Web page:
Kigali City to go wireless by September

Internet users in Kigali City will soon be utilising fast speed mobile wireless Internet called WiBro.RDB Deputy CEO in charge of IT, Nkubito Bakuramutsa said yesterday that the WiBro technology that will enable users to access uninterrupted Internet from any part of the city, will be deployed by the end of September.
Primary school boys will be able to access Internet anywhere in the city. (File Photo)
Primary school boys will be able to access Internet anywhere in the city. (File Photo)

Internet users in Kigali City will soon be utilising fast speed mobile wireless Internet called WiBro.RDB Deputy CEO in charge of IT, Nkubito Bakuramutsa said yesterday that the WiBro technology that will enable users to access uninterrupted Internet from any part of the city, will be deployed by the end of September.

“Tourists will be able to move from the airport to there hotels while surfing the net and people will be moving in their vehicles while carrying out transactions on their laptops,”  Bakuramutsa.

The Wibro project started last year. After a number of deliberating efforts government contracted a Korean Telecom (KT), a Korean company to install the commercial wireless mobile broadband technology.

Wireless Broadband (WiBro) is a wireless broadband Internet technology developed by the South Korean telecom industry.

Bakuramutsa said that the Kigali Wibro project is worth Rwf4.5 billion ($8 million) and by December, the Rwf22.7 billion fibre-optic project will be rolled out throughout the country.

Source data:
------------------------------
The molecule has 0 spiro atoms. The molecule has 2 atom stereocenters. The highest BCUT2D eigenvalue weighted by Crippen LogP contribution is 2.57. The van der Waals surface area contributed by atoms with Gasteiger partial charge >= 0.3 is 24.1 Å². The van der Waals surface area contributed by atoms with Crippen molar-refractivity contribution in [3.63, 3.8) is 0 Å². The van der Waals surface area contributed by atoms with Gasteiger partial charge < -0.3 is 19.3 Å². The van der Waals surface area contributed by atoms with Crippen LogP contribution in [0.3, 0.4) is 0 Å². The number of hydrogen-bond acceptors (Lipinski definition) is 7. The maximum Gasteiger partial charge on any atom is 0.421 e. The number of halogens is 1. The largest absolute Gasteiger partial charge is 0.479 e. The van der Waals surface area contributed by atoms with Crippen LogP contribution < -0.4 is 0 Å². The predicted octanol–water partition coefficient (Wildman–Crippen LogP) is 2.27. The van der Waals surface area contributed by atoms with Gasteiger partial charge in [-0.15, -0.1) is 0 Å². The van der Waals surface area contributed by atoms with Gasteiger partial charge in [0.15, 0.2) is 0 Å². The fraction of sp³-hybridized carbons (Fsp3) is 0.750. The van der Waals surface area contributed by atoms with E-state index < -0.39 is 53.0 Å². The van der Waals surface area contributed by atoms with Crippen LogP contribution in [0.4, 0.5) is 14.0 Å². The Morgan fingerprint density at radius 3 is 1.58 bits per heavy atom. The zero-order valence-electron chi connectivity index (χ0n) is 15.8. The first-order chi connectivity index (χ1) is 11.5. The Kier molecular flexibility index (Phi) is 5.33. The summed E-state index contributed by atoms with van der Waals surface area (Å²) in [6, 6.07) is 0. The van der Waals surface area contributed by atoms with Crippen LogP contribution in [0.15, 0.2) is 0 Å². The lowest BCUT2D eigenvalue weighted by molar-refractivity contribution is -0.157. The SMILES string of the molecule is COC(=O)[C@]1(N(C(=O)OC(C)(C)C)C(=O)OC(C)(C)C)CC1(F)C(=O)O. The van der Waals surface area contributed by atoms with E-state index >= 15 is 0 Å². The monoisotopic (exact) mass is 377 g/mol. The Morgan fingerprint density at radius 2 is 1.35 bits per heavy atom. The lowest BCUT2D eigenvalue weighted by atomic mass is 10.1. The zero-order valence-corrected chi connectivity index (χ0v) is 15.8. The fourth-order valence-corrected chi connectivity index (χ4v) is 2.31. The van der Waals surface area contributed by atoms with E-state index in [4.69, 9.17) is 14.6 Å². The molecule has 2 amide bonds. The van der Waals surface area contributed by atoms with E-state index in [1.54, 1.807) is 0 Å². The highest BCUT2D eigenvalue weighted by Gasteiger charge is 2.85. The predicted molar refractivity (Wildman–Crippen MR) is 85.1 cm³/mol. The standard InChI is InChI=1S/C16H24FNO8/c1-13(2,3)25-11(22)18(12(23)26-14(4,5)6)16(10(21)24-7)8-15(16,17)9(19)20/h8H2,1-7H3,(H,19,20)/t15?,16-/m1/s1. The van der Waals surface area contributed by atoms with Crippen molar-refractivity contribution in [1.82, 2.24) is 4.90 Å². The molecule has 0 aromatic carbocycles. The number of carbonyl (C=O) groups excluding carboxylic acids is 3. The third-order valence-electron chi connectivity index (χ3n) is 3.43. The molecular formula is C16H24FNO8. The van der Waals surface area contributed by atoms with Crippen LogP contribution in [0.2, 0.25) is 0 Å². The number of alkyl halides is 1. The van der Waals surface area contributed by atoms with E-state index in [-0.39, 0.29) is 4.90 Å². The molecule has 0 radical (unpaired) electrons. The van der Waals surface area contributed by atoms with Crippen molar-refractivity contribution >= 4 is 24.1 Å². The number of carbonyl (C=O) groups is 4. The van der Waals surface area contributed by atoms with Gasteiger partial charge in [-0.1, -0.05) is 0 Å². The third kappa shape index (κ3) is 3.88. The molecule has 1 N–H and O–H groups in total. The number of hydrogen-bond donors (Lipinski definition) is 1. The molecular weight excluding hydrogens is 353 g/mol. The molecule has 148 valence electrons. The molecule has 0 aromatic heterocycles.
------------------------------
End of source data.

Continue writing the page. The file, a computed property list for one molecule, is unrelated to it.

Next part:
Bakuramutsa added that the backbone is expected to provide affordable high speed broadband Internet and once complete it will connect Rwanda to the rest of the world.
“With the new infrastructure, the government is targeting to have over 4 million Rwandans gain access to high speed Internet within the next two to three years.

The project will also increase broadband availability to more than 700 Rwandan institutions, including schools, health-care centres and local government administrative centres,” he explained.

The national backbone is expected to consist of a high-speed fibre-optic network that will link 36 main points in Rwanda’s 30 districts, with a 2,300-kilometre cable running across the country and will also be linking Rwanda to the undersea cable of the cost of Mombasa.

The Korean company was also contracted by the government in a related project to lay the fibre-optic cable that will connect the country to the undersea cable and also provide technology, equipment, relevant application materials.

The project also includes training and managing the cable installation the project which is worth Rwf22.7 billion ($40 million).

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